Monday, November 20, 2017
Health

Seventh Mom brings light to the darker side of maternal mental health

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Elizabeth Good remembers waiting for the depression to subside.

Pregnant with her second child, she struggled to get motivated. She felt numb.

She thought things might improve after her daughter's natural birth. Only the sadness lingered. Anxiety plagued her day and night. A disconnect formed with her newborn baby.

Good considered seeking treatment but, despite working in a doula's office, didn't know where to turn. She realized even doulas, who offer women support through pregnancy, birth and postpartum time periods, sometimes lack mental health resources.

After months of suffering without answers, she found the right doctor, which allowed healing through medication and therapy. Still, she knew, not all women find the help they need.

"I saw there was a real lack of resources in the Tampa Bay area for moms seeking help for postpartum/perinatal mood disorders," said Good, 30. "I wanted to do something about it."

In September, Good and friend Rebecca Hartley-Woods founded the Seventh Mom Project, a nonprofit organization serving Hills­borough and Pinellas counties. The organization provides access to mental health care providers, educates people about postpartum mood crisis and offers peer support to moms in need.

On Tuesday, the organization will screen the documentary Dark Side of the Full Moon, an examination of maternal mental health care in America. The free showing will be at 6 p.m. at Tampa General Hospital, with a panel discussion to follow. Good encourages physicians, nurses, midwives and others who work in related care fields to attend.

"The film highlights the missing piece, the gap between maternal health and mental health providers," Good said.

Maureen Faura, the writer/director of Dark Side, suffered with depression for six months during pregnancy.

Producer Jennifer Silliman hid her symptoms from her family before breaking down to her husband in the family bathroom. She now wonders why the hospital where she delivered did not screen her for postpartum depression.

"I think this disconnect is apparent overall in our culture, not just in maternal care," Silliman said. "How often are our physical wellness doctors recommending therapy or yearly mental health well visits? They're not."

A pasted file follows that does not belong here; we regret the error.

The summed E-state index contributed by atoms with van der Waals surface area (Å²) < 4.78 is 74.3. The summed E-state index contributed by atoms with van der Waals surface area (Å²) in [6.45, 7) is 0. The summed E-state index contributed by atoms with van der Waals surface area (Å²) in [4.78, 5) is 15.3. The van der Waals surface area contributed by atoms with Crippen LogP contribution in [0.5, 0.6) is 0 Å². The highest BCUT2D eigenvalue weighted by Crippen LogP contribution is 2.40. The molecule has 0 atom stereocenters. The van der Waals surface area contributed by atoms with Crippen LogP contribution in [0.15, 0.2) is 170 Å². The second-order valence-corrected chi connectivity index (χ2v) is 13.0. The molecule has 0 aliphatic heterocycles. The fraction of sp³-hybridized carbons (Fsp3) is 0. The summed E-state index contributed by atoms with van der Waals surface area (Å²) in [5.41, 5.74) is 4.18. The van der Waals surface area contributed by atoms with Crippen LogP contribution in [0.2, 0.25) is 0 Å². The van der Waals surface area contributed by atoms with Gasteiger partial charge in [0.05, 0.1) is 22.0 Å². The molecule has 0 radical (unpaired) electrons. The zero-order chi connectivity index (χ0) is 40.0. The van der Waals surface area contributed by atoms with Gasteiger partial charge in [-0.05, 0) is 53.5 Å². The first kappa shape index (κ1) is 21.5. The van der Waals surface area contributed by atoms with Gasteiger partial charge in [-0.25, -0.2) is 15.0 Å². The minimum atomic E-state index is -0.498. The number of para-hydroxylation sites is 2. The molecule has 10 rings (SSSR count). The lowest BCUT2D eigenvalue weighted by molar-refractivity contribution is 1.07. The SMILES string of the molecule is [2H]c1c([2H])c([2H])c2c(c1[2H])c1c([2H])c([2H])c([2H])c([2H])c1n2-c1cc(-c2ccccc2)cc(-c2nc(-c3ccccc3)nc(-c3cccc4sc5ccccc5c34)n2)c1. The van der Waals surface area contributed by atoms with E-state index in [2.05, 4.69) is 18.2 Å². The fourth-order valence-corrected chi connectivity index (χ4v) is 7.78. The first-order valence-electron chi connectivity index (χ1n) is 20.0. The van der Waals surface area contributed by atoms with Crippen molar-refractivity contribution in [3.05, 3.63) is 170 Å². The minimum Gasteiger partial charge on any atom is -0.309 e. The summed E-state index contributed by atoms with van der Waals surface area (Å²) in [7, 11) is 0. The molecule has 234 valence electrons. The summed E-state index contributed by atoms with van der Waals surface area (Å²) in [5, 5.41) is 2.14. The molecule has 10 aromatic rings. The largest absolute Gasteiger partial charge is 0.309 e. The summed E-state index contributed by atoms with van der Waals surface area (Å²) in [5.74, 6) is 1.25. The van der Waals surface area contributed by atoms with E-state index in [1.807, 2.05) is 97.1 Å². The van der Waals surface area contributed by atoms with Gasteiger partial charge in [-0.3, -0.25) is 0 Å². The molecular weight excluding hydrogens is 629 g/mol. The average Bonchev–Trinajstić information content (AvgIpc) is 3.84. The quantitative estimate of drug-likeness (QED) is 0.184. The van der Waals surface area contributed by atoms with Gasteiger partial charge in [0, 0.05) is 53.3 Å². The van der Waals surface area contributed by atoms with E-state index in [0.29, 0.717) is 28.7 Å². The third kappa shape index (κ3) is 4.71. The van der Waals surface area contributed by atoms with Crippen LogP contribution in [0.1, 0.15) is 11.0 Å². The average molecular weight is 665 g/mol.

Hartley-Woods, 32, of Valrico experienced mood disturbances with all four of her pregnancies. Dark Side of the Full Moon opened her eyes to the common issue.

"The first time I saw it, I sat there in my mind saying this is me," Hartley-Woods said. "It offers a sense of, 'You're not alone.' "

Not all women realize that they can seek medical help or that what they experience is more than just the baby blues, Good said. Some try to find help, but when it becomes difficult, they get discouraged.

"Women who are used to juggling a lot tend to just try and push through," she said.

Seventh Mom is currently working on an online database for mothers and providers, something that is easily searchable.

"We want to connect moms to care without them needing to jump through hoops," Hartley-Woods said.

Seventh Mom also offers monthly peer support meetings at Sweet Child of Mine Birth Center in Brandon and Growing Up boutique in St. Petersburg. On May 21, the organization will present training for care providers at Guiding Star Center in Lutz.

And because of Seventh Mom's efforts, Hillsborough County commissioners will declare the first week of May Perinatal Mental Health Awareness Week, with a proclamation Monday.

"There are many ways people can make a difference," Silliman said. "I think getting involved with local or national nonprofits to raise awareness and funding is a great place to start. We want the stigma to be removed, and the more we talk about the issues, the better chance we have of doing just that."

Contact Sarah Whitman at [email protected]

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